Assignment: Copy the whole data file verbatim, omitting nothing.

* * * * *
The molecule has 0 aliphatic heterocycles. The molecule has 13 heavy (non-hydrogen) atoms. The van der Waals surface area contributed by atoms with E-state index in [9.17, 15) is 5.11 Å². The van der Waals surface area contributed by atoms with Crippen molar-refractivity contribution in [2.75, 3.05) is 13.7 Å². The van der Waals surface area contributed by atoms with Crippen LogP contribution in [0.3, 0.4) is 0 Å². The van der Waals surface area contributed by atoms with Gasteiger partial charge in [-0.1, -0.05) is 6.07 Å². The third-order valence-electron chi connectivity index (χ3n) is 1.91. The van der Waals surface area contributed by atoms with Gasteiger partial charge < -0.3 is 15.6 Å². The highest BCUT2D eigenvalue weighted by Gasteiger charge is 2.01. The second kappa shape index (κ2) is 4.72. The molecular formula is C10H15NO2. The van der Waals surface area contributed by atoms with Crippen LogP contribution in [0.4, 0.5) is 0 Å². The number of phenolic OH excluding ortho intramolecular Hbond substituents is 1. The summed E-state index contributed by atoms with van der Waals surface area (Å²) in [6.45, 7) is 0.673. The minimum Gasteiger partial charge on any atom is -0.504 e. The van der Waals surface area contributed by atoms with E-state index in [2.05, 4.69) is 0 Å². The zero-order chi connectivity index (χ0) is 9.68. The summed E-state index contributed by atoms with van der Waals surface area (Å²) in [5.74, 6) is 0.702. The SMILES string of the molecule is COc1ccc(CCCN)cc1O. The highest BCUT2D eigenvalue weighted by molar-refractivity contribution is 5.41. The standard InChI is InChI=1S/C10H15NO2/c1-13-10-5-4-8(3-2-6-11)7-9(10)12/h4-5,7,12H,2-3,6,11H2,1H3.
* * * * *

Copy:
The molecule has 0 aliphatic heterocycles. The molecule has 13 heavy (non-hydrogen) atoms. The van der Waals surface area contributed by atoms with E-state index in [9.17, 15) is 5.11 Å². The van der Waals surface area contributed by atoms with Crippen molar-refractivity contribution in [2.75, 3.05) is 13.7 Å². The van der Waals surface area contributed by atoms with Crippen LogP contribution in [0.3, 0.4) is 0 Å². The van der Waals surface area contributed by atoms with Gasteiger partial charge in [-0.1, -0.05) is 6.07 Å². The third-order valence-electron chi connectivity index (χ3n) is 1.91. The van der Waals surface area contributed by atoms with Gasteiger partial charge < -0.3 is 15.6 Å². The highest BCUT2D eigenvalue weighted by Gasteiger charge is 2.01. The second kappa shape index (κ2) is 4.72. The molecular formula is C10H15NO2. The van der Waals surface area contributed by atoms with Crippen LogP contribution in [0.4, 0.5) is 0 Å². The number of phenolic OH excluding ortho intramolecular Hbond substituents is 1. The summed E-state index contributed by atoms with van der Waals surface area (Å²) in [6.45, 7) is 0.673. The minimum Gasteiger partial charge on any atom is -0.504 e. The van der Waals surface area contributed by atoms with E-state index in [2.05, 4.69) is 0 Å². The zero-order chi connectivity index (χ0) is 9.68. The summed E-state index contributed by atoms with van der Waals surface area (Å²) in [5.74, 6) is 0.702. The SMILES string of the molecule is COc1ccc(CCCN)cc1O. The highest BCUT2D eigenvalue weighted by molar-refractivity contribution is 5.41. The standard InChI is InChI=1S/C10H15NO2/c1-13-10-5-4-8(3-2-6-11)7-9(10)12/h4-5,7,12H,2-3,6,11H2,1H3.